Conceptualising Surgical Education Assessment

  • Lambert W. T. Schuwirth
  • Cees P. M. van der Vleuten
Chapter
Part of the Advances in Medical Education book series (AMEDUC, volume 2)

Abstract

The principles of surgical assessment do not differ much from assessment of medical competence in general. Purposes of surgical assessment include not only decision making about the level of the trainee surgeons, but also, in a training setting, steering learning behaviour. Reproducibility or reliability of the assessment results, validity of the methods, their educational impact, cost efficiency and acceptability/feasibility are all important concepts to be considered when designing or changing an assessment programme. The robust research findings that the content of the assignments (and not their format) is important for validity and that good sampling across contents and possible sources of error is more important for reliability than trying to make the assessment objective have given rise to a whole new set of observation-based assessment formats for the assessment of performance in practice. Some of the most important are described here. These must be seen as an addition rather than as a replacement of more theory-orientated forms. It is important to understand that where in theory-based assessment reliability and validity are built into the test paper, in practice-based assessment these qualities depend on the user. For practice-based assessment, good teacher training is, therefore, indispensible.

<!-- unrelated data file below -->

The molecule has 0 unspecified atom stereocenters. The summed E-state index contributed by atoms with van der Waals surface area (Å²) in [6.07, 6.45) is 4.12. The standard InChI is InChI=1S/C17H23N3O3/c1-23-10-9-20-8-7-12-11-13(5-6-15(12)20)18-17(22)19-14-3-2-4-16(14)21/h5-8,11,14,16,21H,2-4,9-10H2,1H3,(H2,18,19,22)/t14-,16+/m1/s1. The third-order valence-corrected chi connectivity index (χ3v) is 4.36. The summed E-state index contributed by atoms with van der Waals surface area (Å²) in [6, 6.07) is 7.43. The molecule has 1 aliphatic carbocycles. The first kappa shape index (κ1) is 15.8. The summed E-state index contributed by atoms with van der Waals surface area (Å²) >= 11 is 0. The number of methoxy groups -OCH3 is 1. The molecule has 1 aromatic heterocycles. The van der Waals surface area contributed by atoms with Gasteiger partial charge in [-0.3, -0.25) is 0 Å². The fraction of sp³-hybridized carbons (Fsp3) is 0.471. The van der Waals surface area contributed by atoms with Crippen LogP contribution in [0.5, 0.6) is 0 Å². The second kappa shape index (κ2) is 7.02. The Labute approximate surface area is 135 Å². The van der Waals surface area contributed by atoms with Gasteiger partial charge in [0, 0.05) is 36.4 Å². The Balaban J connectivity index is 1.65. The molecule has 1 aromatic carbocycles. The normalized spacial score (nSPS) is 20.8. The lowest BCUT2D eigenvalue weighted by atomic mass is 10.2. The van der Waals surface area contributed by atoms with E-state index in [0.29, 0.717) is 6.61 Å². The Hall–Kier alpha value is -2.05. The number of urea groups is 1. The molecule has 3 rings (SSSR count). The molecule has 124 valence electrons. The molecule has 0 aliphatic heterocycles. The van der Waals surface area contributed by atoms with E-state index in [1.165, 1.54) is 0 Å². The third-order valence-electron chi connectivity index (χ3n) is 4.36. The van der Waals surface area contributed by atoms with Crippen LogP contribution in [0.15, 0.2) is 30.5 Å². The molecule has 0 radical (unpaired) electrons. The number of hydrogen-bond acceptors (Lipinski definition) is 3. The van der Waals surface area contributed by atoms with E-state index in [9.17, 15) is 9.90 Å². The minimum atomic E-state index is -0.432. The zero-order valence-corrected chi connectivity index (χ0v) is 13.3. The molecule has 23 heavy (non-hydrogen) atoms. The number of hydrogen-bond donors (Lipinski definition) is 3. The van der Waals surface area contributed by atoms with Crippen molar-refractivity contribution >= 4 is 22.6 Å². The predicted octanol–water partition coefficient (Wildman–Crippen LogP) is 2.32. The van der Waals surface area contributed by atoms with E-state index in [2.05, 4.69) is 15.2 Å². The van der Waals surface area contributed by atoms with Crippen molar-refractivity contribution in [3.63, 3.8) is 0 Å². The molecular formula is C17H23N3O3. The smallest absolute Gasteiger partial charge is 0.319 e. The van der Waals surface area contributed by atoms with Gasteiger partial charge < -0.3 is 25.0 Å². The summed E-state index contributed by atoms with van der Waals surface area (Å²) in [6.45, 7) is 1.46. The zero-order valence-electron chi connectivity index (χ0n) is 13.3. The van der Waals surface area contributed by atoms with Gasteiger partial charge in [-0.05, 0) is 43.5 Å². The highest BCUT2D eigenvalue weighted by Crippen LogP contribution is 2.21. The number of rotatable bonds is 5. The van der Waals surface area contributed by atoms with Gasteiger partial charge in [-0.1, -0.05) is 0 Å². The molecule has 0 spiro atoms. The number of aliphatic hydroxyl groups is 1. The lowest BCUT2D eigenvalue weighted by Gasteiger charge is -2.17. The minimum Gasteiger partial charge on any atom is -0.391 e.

References

  1. Bodle, J. F., Kaufmann, S. J., Bisson, D., Nathanson, B., & Binney, D. M. (2008). Value and face validity of objective structured assessment of technical skills (osats) for work based assessment of surgical skills in obstetrics and gynaecology. Medical Teacher, 30, 212–216.CrossRefGoogle Scholar
  2. Carr, S. (2006). The foundation programme assessment tools: An opportunity to enhance feedback to trainees? Postgraduate Medical Journal, 82, 576–579.CrossRefGoogle Scholar
  3. Case, S. M., & Swanson, D. B. (1993). Extended-matching items: A practical alternative to free response questions. Teaching and Learning in Medicine, 5, 107–115.CrossRefGoogle Scholar
  4. Chi, M. T. H., Glaser, R., & Rees, E. (1982). Expertise in problem solving. In R. J. Sternberg (Ed.), Advances in the psychology of human intelligence (pp. 7–76). Hillsdale: Lawrence Erlbaum Associates.Google Scholar
  5. Cronbach, L. J. (1983). What price simplicity? Educational Measurement: Issues and Practice, 2, 11–12.CrossRefGoogle Scholar
  6. Cusimano, M. D. (1996). Standard setting in medical education. Academic Medicine, 71, 112–120.CrossRefGoogle Scholar
  7. Davies, H., Archer, J., Heard, S., & Wouthgate, L. (2005). Assessment tools for foundation programmes – A practical guide. British Medical Journal, 330, 195–196.Google Scholar
  8. Driessen, E., Van Tartwijk, J., Van der Vleuten, C., & Wass, V. (2007). Portfolios in medical education: Why do they meet with mixed success? A systematic review. Medical Education, 41(12), 1224–1233.CrossRefGoogle Scholar
  9. Ebel, R. L. (1983). The practical validation of tests of ability. Educational Measurement: Issues and Practice, 2, 7–10.CrossRefGoogle Scholar
  10. Frederiksen, N. (1984). The real test bias: Influences of testing on teaching and learning. The American Psychologist, 39, 193–202.CrossRefGoogle Scholar